The following abstract on action research in design education covers a conference paper that was to have been presented at the recent ISSOTL conference in 2015. Unfortunately, neither Andrew nor I found ourselves there, for a number of unfortunate circumstances, so watch out for this paper in a journal soon!
Disruption and Change – Introduction of blended learning in the studio space
Authors: Karin Oerlemans and Andrew MacKenzie
University of Canberra
University programs are under pressure to adopt blended learning technologies into design education studios, almost exclusively taught in face-to-face modes in Australia. The implications of the increased use of blended learning include new methodologies, time pressures, and changing student and staff expectations. Similarly, the digital creep in technologies extends – not just for digitising drawings and project work-but also for instructions, marking, feedback, and quality compliance. In this paper we explore the use of technologies in the studio space, the use of digital tablets and touch screen technology, and the use of online rubrics within a learning management system to give students feedback.
Research suggests feedback is the most powerful method of engaging with students, and can be used to improve learning (Hattie and Timperley 2007, Hattie 2009). But other research seemingly contradicts this finding and states that students actually seldom access their feedback and learn very little from it for a number of reasons. These included a lack of understanding, relying on their memory of what was said, and because they are more focussed on their grades then on the feedback (Carless 2006; Higgins 2000; Weaver 2006). More recent research by Blair and associates (2012) suggests that immediacy of feedback in written form, timely and accessible, and using a wider range of feedback mechanisms would enhance the student learning experience.
Using an action research approach (Stringer, 2013), the paper describes a small pilot study conducted in first year design studio, conducted in 2014, the pre-curser of a larger whole cohort study in 2015 that will include all design studios on the use of online rubrics for feedback and e-portfolios as an assessment tool. For the pilot study we collected information on students’ access to their e-portfolios, their feedback and their final grades from the LMS to discover if the use of the online rubrics had an effect on student’s final results. We then also surveyed the students and asked them to report on their behaviour for using feedback and whether they felt it changed their submissions. Finally, we interviewed studio teaching staff, and sought their views on the use of technology to give feedback, rather than relying on more traditional methods. And we asked, what affect did they belief the use of the technology have on their practice in the studio space and their engagement with students.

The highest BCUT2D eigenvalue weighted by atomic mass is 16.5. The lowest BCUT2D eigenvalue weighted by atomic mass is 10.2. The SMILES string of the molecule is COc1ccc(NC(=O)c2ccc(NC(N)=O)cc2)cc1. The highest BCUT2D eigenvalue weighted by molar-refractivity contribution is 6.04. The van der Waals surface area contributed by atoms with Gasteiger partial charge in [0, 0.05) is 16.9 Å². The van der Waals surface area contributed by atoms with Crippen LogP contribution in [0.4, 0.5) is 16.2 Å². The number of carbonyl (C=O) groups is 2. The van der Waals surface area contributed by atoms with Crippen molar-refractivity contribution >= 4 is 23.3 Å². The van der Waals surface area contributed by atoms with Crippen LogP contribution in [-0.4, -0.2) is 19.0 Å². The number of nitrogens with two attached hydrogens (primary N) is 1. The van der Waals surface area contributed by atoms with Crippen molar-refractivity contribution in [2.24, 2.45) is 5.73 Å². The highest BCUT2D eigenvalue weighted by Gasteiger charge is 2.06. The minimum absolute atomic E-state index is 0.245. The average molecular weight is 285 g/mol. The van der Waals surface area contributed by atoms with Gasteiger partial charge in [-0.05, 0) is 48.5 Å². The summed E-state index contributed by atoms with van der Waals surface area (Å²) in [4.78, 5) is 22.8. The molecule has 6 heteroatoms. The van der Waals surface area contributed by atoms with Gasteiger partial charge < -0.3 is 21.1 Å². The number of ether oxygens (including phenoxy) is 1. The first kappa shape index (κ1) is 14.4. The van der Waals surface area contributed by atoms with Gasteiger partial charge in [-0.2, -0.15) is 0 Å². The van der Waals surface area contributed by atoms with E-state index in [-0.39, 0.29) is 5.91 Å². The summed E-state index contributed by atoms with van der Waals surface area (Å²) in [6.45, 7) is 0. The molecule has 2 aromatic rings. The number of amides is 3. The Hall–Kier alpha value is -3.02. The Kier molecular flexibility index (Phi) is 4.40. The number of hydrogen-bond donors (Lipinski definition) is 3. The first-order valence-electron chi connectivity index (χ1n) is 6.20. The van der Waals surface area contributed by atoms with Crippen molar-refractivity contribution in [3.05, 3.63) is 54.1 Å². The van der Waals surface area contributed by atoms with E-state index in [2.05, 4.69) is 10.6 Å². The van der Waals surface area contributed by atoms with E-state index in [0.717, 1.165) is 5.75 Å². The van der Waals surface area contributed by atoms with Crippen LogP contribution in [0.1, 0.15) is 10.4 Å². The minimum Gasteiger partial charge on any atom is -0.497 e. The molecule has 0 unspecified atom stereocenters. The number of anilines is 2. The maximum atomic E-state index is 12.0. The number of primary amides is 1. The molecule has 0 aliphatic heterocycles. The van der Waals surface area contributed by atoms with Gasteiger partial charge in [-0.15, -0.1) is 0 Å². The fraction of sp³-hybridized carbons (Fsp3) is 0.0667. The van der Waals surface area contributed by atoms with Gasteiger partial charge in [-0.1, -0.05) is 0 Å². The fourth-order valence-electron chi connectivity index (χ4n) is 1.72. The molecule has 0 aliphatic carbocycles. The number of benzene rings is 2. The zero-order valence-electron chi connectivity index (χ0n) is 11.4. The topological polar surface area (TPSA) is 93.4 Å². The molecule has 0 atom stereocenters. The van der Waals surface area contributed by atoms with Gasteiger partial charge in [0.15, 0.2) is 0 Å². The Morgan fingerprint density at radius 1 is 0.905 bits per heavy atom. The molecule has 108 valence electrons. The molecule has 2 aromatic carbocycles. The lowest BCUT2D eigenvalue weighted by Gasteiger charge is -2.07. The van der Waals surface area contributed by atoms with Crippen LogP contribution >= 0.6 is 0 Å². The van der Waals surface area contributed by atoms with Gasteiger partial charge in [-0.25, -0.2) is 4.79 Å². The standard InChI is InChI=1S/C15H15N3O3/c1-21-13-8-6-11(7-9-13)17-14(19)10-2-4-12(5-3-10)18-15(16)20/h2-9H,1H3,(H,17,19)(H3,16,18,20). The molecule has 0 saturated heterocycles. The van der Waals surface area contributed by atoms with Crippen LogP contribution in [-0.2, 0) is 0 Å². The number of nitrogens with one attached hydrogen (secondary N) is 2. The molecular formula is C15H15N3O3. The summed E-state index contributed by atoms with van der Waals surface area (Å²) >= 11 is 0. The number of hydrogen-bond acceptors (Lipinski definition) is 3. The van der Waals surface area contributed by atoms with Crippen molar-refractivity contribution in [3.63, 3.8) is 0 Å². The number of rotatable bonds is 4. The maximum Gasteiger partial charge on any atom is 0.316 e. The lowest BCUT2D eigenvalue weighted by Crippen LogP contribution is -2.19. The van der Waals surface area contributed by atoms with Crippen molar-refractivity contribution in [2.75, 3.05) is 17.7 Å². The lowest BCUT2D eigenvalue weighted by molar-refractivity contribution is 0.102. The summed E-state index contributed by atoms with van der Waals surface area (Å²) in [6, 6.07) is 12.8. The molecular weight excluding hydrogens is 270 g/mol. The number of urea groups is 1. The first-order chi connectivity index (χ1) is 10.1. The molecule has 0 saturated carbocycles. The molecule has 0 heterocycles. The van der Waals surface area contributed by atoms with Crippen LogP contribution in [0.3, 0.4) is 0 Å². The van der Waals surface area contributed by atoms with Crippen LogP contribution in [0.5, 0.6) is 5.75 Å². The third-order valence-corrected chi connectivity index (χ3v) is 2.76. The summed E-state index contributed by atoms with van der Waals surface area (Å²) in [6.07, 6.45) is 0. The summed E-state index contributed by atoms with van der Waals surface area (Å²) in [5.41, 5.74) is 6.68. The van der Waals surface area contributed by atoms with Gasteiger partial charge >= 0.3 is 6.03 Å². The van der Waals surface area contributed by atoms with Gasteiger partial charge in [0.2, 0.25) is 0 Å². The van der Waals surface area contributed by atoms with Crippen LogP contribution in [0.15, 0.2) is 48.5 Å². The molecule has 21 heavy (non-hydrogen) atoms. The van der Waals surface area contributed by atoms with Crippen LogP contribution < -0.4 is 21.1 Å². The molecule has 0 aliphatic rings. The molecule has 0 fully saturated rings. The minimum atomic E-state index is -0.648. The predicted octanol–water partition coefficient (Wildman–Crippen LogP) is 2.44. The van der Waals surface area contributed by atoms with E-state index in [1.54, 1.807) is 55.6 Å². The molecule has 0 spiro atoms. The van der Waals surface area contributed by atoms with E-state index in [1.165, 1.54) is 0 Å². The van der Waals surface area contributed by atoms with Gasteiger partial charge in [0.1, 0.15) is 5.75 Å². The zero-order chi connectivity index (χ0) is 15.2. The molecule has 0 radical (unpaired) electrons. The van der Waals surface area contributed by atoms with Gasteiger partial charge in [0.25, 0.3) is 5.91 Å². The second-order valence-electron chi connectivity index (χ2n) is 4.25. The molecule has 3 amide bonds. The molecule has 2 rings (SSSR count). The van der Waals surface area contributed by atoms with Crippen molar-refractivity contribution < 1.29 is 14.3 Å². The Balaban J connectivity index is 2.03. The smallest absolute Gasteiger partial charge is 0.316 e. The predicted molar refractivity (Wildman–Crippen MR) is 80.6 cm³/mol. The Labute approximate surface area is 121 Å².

Outcomes showed that the level of access and views of feedback online declined over the semester, and students indicated in the survey that they valued face-to-face feedback in the studio environment. Yet, despite this, a correlation analysis of the views of feedback with the final results showed that those students who accessed and viewed their feedback online over the semester achieved a better outcome for the final assessment. Whilst a critical reflection on the findings from tutor comments showed a need for them to be more intentional in instructing students of the value of online feedback to improve their practice in studio.
Findings from the pilot are being used to inform changing practice in other studio units. The opportunity exists for ISSOTL conference participants to offer feedback on the generalisability of the findings in design education. The larger research project will continue to explore these findings and further refine the use of technology and online feedback in studio assessment and will be reported in future papers.